How does the temperature change both in position, I should say vary, well, change is fine – how does the temperature change in position and time. All right, this was an important problem, still is an important problem actually and we’re only gonna handle one very special case of it, the case of the original case that was handled by Fourier series, the problem with the Fourier study.

Where periodicity comes into the problem naturally because of the periodicity in space. So to study this problem means to say first of all, what the region is and then to say what the initial distribution of temperature is or at least say that there is given an initial distribution of temperature, all right.

So we look at a heated ring. Sound – that sound. Okay. All right, something like this, all right. Given an initial temperature, given an initial temperature say F of X, F of X – X is a position on the circle; X is a point on the circle, okay? And we let U of XT be the temperature at X at time T – at position X at time T. All right, and the question is can we say something about it. That’s the function we want to find.

We want to study U of XT, all right. Now, the fact is periodicity enters into this problem, periodicity in space because the circle, the temperature here is the same as the temperature at the same place, if I increase it by 2 p if I'm going around a circle, then obviously the temperature is periodic as the position.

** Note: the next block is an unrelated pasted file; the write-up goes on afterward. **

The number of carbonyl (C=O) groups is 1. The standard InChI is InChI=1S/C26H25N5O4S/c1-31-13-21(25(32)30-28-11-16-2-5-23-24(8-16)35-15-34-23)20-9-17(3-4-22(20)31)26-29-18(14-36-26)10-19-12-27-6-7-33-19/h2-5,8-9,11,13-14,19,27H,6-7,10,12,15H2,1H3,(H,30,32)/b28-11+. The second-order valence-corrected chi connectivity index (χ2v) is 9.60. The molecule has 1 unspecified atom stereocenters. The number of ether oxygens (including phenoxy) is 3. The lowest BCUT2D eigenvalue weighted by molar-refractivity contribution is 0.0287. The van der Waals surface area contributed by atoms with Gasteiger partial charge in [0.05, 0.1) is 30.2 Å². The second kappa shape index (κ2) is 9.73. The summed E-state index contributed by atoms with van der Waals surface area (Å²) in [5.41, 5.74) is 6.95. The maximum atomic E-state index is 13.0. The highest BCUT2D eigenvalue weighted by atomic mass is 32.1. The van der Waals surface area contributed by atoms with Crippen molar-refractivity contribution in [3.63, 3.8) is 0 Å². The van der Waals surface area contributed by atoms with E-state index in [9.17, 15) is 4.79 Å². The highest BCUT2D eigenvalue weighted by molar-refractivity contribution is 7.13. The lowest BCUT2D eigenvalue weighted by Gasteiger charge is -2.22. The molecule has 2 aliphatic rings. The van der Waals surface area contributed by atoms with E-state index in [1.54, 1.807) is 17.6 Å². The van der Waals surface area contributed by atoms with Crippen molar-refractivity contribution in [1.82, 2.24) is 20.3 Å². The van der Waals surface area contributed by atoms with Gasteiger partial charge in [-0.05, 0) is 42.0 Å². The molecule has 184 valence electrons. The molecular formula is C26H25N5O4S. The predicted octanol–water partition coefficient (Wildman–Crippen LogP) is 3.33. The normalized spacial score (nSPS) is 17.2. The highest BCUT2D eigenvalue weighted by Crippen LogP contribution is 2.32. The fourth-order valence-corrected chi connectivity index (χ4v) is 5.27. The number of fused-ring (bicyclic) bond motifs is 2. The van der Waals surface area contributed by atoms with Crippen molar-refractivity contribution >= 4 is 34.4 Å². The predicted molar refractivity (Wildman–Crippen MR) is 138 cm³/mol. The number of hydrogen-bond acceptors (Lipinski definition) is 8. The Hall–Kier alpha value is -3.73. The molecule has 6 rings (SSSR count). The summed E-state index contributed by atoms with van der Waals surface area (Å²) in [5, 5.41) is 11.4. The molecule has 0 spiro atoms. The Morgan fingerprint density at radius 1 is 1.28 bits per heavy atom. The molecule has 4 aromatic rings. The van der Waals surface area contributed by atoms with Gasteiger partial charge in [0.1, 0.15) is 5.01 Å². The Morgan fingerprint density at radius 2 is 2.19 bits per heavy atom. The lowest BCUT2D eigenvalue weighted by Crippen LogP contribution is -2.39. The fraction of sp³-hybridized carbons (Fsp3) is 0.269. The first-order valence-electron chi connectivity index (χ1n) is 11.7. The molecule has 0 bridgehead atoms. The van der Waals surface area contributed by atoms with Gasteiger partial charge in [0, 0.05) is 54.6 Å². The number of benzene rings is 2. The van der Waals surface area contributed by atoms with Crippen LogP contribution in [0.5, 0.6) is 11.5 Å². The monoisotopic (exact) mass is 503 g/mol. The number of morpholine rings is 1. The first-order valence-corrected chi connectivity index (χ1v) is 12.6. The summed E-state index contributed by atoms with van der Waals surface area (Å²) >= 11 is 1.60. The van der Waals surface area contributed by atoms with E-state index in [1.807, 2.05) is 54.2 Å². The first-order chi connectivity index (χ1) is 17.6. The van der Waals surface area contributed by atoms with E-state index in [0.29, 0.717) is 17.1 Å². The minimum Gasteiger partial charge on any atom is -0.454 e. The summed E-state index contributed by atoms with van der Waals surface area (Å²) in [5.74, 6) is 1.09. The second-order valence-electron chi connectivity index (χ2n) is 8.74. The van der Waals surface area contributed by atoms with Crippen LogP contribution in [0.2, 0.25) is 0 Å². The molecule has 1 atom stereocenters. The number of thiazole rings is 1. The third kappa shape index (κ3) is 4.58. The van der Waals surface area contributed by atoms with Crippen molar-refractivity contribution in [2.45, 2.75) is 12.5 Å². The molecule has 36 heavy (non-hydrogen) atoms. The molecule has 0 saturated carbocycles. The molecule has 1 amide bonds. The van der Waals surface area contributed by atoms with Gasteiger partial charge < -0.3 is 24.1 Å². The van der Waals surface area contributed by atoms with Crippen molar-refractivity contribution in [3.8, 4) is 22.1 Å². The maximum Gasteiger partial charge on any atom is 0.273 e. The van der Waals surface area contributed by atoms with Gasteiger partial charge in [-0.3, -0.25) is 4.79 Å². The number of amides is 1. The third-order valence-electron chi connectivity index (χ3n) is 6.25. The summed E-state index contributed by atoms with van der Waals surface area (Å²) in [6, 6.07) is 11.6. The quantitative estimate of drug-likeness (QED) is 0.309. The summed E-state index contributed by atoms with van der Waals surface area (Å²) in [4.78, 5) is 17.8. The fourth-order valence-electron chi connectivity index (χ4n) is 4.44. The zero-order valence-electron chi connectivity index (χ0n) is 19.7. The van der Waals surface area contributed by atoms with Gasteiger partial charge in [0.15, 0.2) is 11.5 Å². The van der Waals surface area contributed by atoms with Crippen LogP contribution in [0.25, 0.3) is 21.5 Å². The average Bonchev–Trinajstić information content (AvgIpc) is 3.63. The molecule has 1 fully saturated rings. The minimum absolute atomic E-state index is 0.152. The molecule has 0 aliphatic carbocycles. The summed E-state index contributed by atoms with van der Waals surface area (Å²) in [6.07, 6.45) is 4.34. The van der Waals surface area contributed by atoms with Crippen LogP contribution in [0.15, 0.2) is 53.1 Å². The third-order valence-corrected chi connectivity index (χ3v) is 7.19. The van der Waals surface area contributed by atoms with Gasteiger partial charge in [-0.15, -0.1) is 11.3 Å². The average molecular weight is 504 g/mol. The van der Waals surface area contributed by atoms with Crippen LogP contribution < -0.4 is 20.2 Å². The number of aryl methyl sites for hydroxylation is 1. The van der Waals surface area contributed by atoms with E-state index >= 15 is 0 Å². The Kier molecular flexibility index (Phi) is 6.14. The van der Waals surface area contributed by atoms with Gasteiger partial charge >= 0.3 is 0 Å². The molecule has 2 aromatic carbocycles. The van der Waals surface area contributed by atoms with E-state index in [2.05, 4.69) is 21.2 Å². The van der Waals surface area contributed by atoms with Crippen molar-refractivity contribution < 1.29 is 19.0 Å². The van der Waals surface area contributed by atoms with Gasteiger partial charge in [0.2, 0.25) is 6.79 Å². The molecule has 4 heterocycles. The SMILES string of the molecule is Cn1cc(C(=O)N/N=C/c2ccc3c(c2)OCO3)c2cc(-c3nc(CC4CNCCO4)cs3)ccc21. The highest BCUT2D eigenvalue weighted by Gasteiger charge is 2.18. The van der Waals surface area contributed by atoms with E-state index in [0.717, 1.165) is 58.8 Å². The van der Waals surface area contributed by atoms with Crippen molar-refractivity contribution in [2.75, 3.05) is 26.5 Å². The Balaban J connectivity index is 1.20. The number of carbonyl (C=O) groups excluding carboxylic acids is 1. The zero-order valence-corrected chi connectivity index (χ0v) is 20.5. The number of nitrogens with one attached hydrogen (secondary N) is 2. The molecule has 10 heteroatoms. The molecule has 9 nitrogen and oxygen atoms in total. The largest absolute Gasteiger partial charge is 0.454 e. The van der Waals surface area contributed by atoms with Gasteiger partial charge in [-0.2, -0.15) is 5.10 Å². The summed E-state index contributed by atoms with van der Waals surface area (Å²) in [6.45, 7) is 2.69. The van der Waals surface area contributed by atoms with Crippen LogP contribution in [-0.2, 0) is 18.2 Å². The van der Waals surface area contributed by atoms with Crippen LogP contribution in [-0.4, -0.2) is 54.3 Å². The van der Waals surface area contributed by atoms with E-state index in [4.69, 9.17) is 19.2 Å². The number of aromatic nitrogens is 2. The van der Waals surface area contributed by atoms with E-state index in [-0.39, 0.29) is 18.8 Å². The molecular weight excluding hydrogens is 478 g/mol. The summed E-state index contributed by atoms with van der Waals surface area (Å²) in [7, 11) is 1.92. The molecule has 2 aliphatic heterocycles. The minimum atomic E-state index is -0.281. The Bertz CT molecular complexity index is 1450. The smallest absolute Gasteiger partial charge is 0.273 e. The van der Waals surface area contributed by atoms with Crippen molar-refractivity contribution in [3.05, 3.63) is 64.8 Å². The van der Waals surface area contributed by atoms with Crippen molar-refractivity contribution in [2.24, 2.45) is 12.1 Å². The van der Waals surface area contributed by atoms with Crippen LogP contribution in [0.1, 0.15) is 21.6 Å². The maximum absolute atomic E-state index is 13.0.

Okay, so the temperature is periodic as a function of X. All right, and let’s normalize things so we assume the period is 1, so the circle is radius or whatever it is, or another way of looking at it is just imagine the circle is the interval from 0 to 1 and I identify the end points, all right. So let’s supposed we have – just because we’ve been dealing with functions of Period 1, let’s suppose that. Let’s supposed Period 1.

Period 1, all right, so that is the function of the initial temperature distribution, F or X is periodic of Period 1 and so is UNX, not in T; it’s not periodic as a function of time, but it’s periodic as a function of the spatial variable. U of X plus 1 for any variable of T is the same thing as U of X at that value of T, okay?

That’s fundamental and that’s how Fourier got into this; that’s why he introduced those ideas. You’d consider this problem where there’s periodicity in space. The symmetry of the object that you’re heating up and that has consequences. All right, so now, with a certain amount of confidence, with a certain amount of bravado, we write down the Fourier series.

So we write the Fourier series, U of XT is the sum from K going to minus infinity to infinity of C sub K, I’ll write it like this, C sub K either the 2 pi KX. It’s periodic in the spatial variable, so the variable in the complex exponential is X. Where is the time dependents? No, the time dependents is in the coefficient, C. That’s where the time dependence has to be. K is just a constant; K is just an integer.

The time dependence is in the cK. That is a better way and more accurate way of writing it is like so. U of XT is the sum from K going from minus infinity to infinity of C sub K of T. I know what it is; it’s the Fourier coefficient, I’ll bring that in later, but let me just write in terms, let me just call it C right now.